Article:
Outside of the occasions where there is an equal necessity on both sides, justice is a supernatural friendship that proceeds from harmony. Harmony is the unity of opposites; opposites are, this person representing the ‘center of the universe’ and that other person who is but a particle of it. There can be a unity only if the thought achieves, for everything it encompasses, an analogous operation to the one that allows to perceive space by reducing the illusions of perspective to their proper place. We must recognize that nothing in this world is the ‘center of the universe’, that it is outside of the world, and that nobody has the right to say ‘I’. We must renounce, in favor of God, for the love of Him and of truth, to this deceptive power that was given to us to think in the first person and say, ‘I’. It was granted to us so it may be possible for us to renounce it out of love. God, alone has the right to say: ‘I AM’. ‘I AM’ is His name and is not the name of any other being. But this renunciation does not consist in carrying one’s proper position of ‘being the center of the world’ to God, like some people do with another human being. It would be loving God, like the playwright Racine’s Oenone love Phaedra, or like his Pylades loves Orestes. Some love God in such a way. Even though they would die like martyrs, it is not the true love of God. The ‘I AM’ of God, differs infinitely  from the deceptive ‘I am’ of a human being. God is not a person in the manner a human being thinks he is. This is, without doubt the meaning of this deep Hindu saying: “We ought to conceive God, on one hand in personal terms and on the other hand, in impersonal terms.’

Only true renunciation to the power of thinking everything in the first person mode, this renunciation, being not a simple transfer, allows a person to know that other persons are his kind. This renunciation is nothing else than the love of God, whether the name of God is present or not to the mind. This is why the two commandments are but one. According to law, the love of God comes first. But, in fact, as with any person with a concrete thought of a real object here on earth, this renunciation necessarily operates when the thought is applied, either to things, either to other people. In the first case, the love for God appears first as a participation to the beauty of the world, the stoic ‘amor fati‘, this participation to this indiscriminate distribution of the light and of the rain that expresses hereunder the perfection of our celestial Father. In the second case, the love for God appears first as the love for another person (in french: l’amour du prochain), and above all for the weak and unhappy other person, who according to the laws of nature, we wouldn’t be aware of while passing by. Finally, as true compassion is supernatural, so is true gratitude.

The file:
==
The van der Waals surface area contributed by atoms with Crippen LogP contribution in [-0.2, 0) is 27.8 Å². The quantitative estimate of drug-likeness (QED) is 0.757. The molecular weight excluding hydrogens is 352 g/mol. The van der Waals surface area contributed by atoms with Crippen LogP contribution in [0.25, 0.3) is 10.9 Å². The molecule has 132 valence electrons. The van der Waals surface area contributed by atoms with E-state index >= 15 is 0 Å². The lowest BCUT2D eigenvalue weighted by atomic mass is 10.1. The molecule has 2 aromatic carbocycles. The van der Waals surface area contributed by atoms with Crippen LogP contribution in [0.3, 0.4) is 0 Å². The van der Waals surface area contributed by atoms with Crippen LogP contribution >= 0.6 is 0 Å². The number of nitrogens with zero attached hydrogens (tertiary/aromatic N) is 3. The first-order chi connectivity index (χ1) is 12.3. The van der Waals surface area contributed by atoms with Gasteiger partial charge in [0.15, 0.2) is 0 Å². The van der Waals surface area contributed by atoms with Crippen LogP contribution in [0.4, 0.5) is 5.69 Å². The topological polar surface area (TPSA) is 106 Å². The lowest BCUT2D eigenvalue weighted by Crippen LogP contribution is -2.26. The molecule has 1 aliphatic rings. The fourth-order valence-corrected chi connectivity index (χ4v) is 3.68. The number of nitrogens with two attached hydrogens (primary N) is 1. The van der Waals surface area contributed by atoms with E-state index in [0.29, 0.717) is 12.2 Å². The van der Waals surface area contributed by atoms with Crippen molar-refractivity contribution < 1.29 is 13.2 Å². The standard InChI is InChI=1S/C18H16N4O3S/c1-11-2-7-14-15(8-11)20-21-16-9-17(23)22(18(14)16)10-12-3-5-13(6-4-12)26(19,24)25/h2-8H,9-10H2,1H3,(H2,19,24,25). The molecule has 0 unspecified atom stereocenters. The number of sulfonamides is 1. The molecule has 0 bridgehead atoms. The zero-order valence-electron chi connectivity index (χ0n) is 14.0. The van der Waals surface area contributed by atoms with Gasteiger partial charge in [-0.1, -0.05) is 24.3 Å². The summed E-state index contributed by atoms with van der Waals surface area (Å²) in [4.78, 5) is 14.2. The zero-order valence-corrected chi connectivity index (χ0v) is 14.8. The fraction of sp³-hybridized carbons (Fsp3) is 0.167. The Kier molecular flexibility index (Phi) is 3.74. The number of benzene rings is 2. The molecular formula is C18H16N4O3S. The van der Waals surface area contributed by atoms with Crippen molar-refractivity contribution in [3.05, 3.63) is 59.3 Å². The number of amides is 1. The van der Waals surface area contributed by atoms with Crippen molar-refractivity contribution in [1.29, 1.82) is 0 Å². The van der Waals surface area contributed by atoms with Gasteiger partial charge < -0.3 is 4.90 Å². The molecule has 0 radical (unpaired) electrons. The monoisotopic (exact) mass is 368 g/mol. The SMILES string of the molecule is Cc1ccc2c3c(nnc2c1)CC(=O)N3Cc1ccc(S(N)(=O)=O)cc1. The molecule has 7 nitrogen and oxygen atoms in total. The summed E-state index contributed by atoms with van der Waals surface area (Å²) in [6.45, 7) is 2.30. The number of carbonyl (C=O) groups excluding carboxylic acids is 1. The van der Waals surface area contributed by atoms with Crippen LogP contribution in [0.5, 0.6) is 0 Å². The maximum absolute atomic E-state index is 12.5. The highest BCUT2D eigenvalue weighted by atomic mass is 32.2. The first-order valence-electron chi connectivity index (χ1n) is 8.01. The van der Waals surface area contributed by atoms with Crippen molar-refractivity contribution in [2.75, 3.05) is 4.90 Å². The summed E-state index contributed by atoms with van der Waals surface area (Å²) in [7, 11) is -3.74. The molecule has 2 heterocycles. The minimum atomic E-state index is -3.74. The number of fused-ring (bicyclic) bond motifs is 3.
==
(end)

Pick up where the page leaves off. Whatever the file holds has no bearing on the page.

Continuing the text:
The renunciation to the power of thinking in the first person mode, it is the the renunciation of all of our goods, in order to follow Christ. All the goods of a person, it is the entire universe seen-through from ourselves as a point of origin. People desire wealth, power and social consideration only because it strengthen in them the ability to think in the first person mode. To accept poverty in the literal meaning of the word, alike what St. Francis did, it is to accept to be a void in the appearance we present ourselves and to others, as if we would be void for real. ‘If we ought to become invisible, there is no better mean than to become poor, says a popular Spanish song. Such an acceptation is the highest degree of the love for truth.

When we apply to mankind the formula: ‘Friendship is an egality made of harmony’, harmony here has the meaning of ‘unity of opposites’. Opposites in me and the other, opposites so distant that they reach their unity only in God. ‘Friendship among people’ and justice are one and the same, except the case when justice is imposed from outside by circumstances. Plato also, in his ‘Banquet’ (Symposium), indicates this identity between perfect justice and love. The Gospel, when dealing into ‘relationships between people’, uses indifferently, the words justice and love with the same meaning; the word justice is used a few times in the subject of alms. Those  to who Christ shows gratitude for a meal given when he was hungry are called just. Two perfect friends are two persons who, being into a frequent relationship during a considerable portion of their lives, are always perfectly just towards one another. An act of justice is a lightning of friendship that a fugitive occasion made happen between the two persons. If there is only an unilateral justice, it is as mutilated.

In each of the three relationship embodied by the word friendship, God is always the mediator. He is the mediator between Himself and Himself. He is the mediator between Himself and with mankind. He is the mediator between a person and another person. God is essentially mediation. God is the unique principle of harmony. This is why singing is a fit medium to praise Him.







More about Simone Weil: 🌿 And :
A Little Simone Weil and Classical Exegesis Sampler–Part IV: About Friendship